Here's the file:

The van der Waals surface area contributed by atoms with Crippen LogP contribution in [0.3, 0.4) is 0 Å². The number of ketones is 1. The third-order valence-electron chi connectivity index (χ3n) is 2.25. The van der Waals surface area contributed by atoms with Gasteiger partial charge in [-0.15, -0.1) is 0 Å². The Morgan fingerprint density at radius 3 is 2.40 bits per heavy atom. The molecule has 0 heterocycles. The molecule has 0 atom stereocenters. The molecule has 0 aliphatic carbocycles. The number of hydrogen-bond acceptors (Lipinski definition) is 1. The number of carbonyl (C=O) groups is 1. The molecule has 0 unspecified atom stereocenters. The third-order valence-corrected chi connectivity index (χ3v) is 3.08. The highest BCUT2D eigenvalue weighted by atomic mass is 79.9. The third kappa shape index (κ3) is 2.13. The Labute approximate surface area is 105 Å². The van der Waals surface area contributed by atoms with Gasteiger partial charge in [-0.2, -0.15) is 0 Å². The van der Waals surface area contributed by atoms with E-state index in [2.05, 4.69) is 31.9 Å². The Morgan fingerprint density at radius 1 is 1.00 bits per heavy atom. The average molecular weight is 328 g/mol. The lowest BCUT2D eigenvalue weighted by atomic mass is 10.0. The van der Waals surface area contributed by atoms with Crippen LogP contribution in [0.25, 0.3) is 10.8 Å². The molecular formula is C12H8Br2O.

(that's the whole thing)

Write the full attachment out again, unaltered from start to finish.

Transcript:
The van der Waals surface area contributed by atoms with Crippen LogP contribution in [0.3, 0.4) is 0 Å². The number of ketones is 1. The third-order valence-electron chi connectivity index (χ3n) is 2.25. The van der Waals surface area contributed by atoms with Gasteiger partial charge in [-0.15, -0.1) is 0 Å². The Morgan fingerprint density at radius 3 is 2.40 bits per heavy atom. The molecule has 0 heterocycles. The molecule has 0 atom stereocenters. The molecule has 0 aliphatic carbocycles. The number of hydrogen-bond acceptors (Lipinski definition) is 1. The number of carbonyl (C=O) groups is 1. The molecule has 0 unspecified atom stereocenters. The third-order valence-corrected chi connectivity index (χ3v) is 3.08. The highest BCUT2D eigenvalue weighted by atomic mass is 79.9. The third kappa shape index (κ3) is 2.13. The Labute approximate surface area is 105 Å². The van der Waals surface area contributed by atoms with Gasteiger partial charge in [-0.2, -0.15) is 0 Å². The van der Waals surface area contributed by atoms with E-state index in [2.05, 4.69) is 31.9 Å². The Morgan fingerprint density at radius 1 is 1.00 bits per heavy atom. The average molecular weight is 328 g/mol. The lowest BCUT2D eigenvalue weighted by atomic mass is 10.0. The van der Waals surface area contributed by atoms with Crippen LogP contribution in [0.25, 0.3) is 10.8 Å². The molecular formula is C12H8Br2O.